6. All Mammal 2022-11-30 13:28

    Wouldn’t those hushed emails where KN colluded with Smithfield to knowingly ignore the CDC for several months and keep the shoulder-to-shoulder assembly line on the cutting floor operating without any covid personal safety equipment provided prove “intentional exposure to the virus”?

    Mr. H exposed those emails in an article awhile back. I will fish them up next time I get a free minute.

  7. P. Aitch 2022-11-30 13:45

    Here’s a list of how all 50 states addressed the issue of immunity from civil lawsuits pertaining to not protecting your workers from Covid exposure.
    PS.- Minnesota and Colorado didn’t give such immunity. In CO any immunity given to medical institutions is void two years after the end of Covid.

    – What’s a “tell” is that the backwater, haybilly legislature in SD thinks these types of shields attract new businesses and create an “open for business” attraction. If true, why don’t businesses with a national presence choose SD? Businesses with a national presence have an entire division that monitors public relations, and that division unilaterally views SD laws, such as this one, as bad for public relations.
    *Note to Ian Fury: Hurting employees is bad for business.
    **Note to CBS 60 Minutes: This story of a dead man’s wife getting screwed by a Chinese company and a MAGA Governor has legs.
    https://www.huschblackwell.com/newsandinsights/50-state-update-on-covid-19-business-liability-protections#linktojump6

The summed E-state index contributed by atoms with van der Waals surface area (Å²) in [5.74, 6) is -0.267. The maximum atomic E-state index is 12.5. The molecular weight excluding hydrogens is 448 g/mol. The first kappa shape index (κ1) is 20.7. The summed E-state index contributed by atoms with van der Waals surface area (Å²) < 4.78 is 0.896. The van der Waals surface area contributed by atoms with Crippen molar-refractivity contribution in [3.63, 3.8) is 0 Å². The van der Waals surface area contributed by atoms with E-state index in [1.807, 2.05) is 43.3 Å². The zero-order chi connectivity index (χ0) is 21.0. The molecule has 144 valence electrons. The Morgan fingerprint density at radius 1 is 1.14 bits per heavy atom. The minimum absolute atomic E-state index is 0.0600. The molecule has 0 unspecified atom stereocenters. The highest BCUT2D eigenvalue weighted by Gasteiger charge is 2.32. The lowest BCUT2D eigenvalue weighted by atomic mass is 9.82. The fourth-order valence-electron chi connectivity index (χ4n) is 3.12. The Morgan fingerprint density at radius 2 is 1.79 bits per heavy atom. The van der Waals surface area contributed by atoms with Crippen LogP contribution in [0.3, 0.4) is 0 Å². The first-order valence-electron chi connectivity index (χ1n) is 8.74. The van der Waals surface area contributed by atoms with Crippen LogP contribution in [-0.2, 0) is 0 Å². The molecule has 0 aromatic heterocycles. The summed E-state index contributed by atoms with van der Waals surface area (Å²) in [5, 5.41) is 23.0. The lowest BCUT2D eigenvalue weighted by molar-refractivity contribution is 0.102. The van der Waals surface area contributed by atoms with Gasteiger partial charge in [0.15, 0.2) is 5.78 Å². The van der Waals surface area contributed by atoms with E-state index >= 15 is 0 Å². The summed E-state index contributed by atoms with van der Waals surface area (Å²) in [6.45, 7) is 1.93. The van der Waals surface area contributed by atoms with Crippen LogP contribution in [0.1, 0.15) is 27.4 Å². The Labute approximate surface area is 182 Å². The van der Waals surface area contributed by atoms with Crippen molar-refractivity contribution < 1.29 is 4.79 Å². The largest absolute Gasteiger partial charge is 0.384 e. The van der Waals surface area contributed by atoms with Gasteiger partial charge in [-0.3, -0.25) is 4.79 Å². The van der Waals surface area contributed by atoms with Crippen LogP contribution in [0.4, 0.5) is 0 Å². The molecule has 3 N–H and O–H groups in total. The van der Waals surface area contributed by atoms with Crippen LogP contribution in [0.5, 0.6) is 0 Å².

8. 96Tears 2022-11-30 14:57

    AM – I was wondering the same thing.

    https://dakotafreepress.com/2022/05/13/noems-advisor-seidel-leaked-cdc-draft-covid-recommendations-for-smithfield-to-corporate-exec/
    The House Subcommittee on the Coronavirus Crisis includes in its new report on Big Meat’s corporate capture of the Trump Administration includes emails indicating that Governor Kristi Noem’s office was feeding Smithfield information to help it lobby the CDC for weaker health recommendations at the beginning of the coronavirus pandemic.

    In early April, 2020, worker advocates sounded the alarm about increasing coronavirus infections and unsafe working conditions at Smithfield Foods’ slaughterhouse in Sioux Falls. While Governor Kristi Noem and Sioux Falls mayor Paul TenHaken asked Smithfield to shut down for a couple weeks to mitigate the spread of coronavirus, Governor Noem also criticized the media for being too hard on Smithfield. Noem’s other public statements at the time signaled she was more interested in using her connections in Washington to amplify Smithfield’s propaganda and help Smithfield achieve its CEO Kenneth Sullivan’s stated objective of continuing to operate “unabated“.

    Part of the Governor’s running interference for Smithfield appears to have included leaking the CDC’s initial draft of recommendations for coronavirus prevention at the Sioux Falls slaughterhouse.

    And from May 13:

    https://dakotafreepress.com/2022/05/13/tyson-smithfield-wrote-trump-executive-order-to-keep-slaughterhouses-open-during-pandemic/
    Remember how those thieving meatpackers lied to us about meat shortages at the start of the coronavirus pandemic? Smithfield and other Big Meaters didn’t just use those lies to pressure the Trump White House to issue an executive order in April 2020 ordering wiener factories to stay open despite the risk of spreading covid-19; they helped write the order to allow them to keep cranking out sausage regardless of the mortal danger they knew their workers faced: